At this point it’s always a good time to talk over the timeline as well. The expectations of what is expected for producing a 2min brand story is vastly different than a 30 second commercial with multiple shoot days and actors and crew, hair/makeup, etc. One simply takes longer than the other. All of this is important to understand before creating outlines, writing scripts, scheduling shoots, and especially rolling any cameras. How do you make sure you’re all on the same page with the client or agency partner, or even your own internal team?
Once these steps of understanding the Why, What, and When are covered, we also dive into developing Who the character(s) are, How this story or narrative should be structured, as well as Where the story or video takes place. By then, you can have a pretty clear picture of the project goals, the style and mood and purpose and overall vision. It is then time to create a treatment.
“The expectations of what is expected for producing a 2min brand story is vastly different than a 30 second commercial with multiple shoot days and actors and crew, hair/makeup, etc. One simply takes longer than the other.”
Creating a treatment is a great way to visually lay out everything that was covered in the Video Development Process. It will have key words that were brought up during development and a visual language that should align everyone together. Depending on the video style, the treatment document may include a shot list, storyboard, interview outline, basic story structure, a script draft, as well as reference imagery. If at any point the project feels like it’s drifting from the original vision or goals, you always have something to point back to as a map to guide you back to the original purpose of the project.
Sometimes it takes reiterating and standing up for a vision that you’re confident will hit a target goal. This IS a risk sometimes. You cannot always guarantee that a strange idea will make people want to watch, but it certainly goes over better than playing it safe. If you have data that points to an out-of-the-box idea you’ve created that accomplished what it set out to do, include it in the treatment!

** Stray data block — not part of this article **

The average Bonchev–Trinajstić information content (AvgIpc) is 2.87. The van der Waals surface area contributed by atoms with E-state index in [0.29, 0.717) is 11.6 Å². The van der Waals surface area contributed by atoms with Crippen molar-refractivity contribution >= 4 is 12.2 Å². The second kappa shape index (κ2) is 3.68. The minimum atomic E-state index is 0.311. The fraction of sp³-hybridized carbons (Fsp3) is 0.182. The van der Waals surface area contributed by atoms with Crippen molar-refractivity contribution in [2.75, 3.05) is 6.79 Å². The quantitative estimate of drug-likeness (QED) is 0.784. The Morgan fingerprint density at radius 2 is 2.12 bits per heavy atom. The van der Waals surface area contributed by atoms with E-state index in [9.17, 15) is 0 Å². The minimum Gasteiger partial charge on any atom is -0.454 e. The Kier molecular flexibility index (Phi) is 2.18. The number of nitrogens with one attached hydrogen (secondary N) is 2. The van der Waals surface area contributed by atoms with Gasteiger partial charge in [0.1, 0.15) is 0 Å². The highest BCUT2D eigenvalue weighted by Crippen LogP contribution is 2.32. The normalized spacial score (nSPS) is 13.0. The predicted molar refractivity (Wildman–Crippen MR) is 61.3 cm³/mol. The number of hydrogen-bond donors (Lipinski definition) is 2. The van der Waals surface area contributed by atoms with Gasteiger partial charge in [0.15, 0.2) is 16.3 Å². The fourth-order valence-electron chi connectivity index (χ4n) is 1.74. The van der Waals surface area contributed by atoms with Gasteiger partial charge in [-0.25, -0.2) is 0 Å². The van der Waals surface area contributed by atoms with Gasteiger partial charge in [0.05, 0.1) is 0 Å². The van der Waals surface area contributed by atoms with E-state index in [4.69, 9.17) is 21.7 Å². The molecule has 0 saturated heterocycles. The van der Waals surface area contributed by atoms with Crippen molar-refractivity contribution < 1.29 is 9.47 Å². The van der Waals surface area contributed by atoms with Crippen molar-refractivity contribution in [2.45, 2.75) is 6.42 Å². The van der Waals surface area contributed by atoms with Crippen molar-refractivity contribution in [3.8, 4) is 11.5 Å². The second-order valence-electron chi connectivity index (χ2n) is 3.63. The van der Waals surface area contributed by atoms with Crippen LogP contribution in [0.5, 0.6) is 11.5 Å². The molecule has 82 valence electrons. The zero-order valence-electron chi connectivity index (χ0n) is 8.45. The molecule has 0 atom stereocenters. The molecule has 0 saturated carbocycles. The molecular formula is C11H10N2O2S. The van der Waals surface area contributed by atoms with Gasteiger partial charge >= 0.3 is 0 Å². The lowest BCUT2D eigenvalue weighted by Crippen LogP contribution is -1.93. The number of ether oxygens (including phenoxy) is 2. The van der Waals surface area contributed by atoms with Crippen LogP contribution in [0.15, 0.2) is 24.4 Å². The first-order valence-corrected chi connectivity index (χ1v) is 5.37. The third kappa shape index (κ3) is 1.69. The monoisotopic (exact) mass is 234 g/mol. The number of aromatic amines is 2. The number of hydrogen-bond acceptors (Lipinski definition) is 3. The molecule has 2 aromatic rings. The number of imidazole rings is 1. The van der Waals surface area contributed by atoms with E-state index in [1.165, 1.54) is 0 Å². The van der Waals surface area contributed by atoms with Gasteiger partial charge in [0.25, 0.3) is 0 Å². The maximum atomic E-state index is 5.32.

“If at any point the project feels like it’s drifting from the original vision or goals, you always have something to point back to as a map to guide you back to the original purpose of the project.”
Managing all of these client expectations, especially to people who sometimes speak what seems like a whole other language is difficult. It’s very obvious to me as a creative and a director what “inspiring someone to action” means or what “up-beat” means to me. This terminology can sometimes get lost however. Examples are always preferred to adjectives. One man’s melancholy is another man’s “beautiful”, and one woman’s “exciting” is another person’s “blah”. We’ve run into issues with music and sound when it comes to the tone of a video, and it’s something we’ve had to question whether we really speak the same language as our clients in certain moments. Sending tracks ahead of time helps, having them send something they like first helps as well. Sometimes we don’t communicate in a way that our clients fully understand. I understand that’s part of the job and it will always be to some degree, but we can get out ahead of it.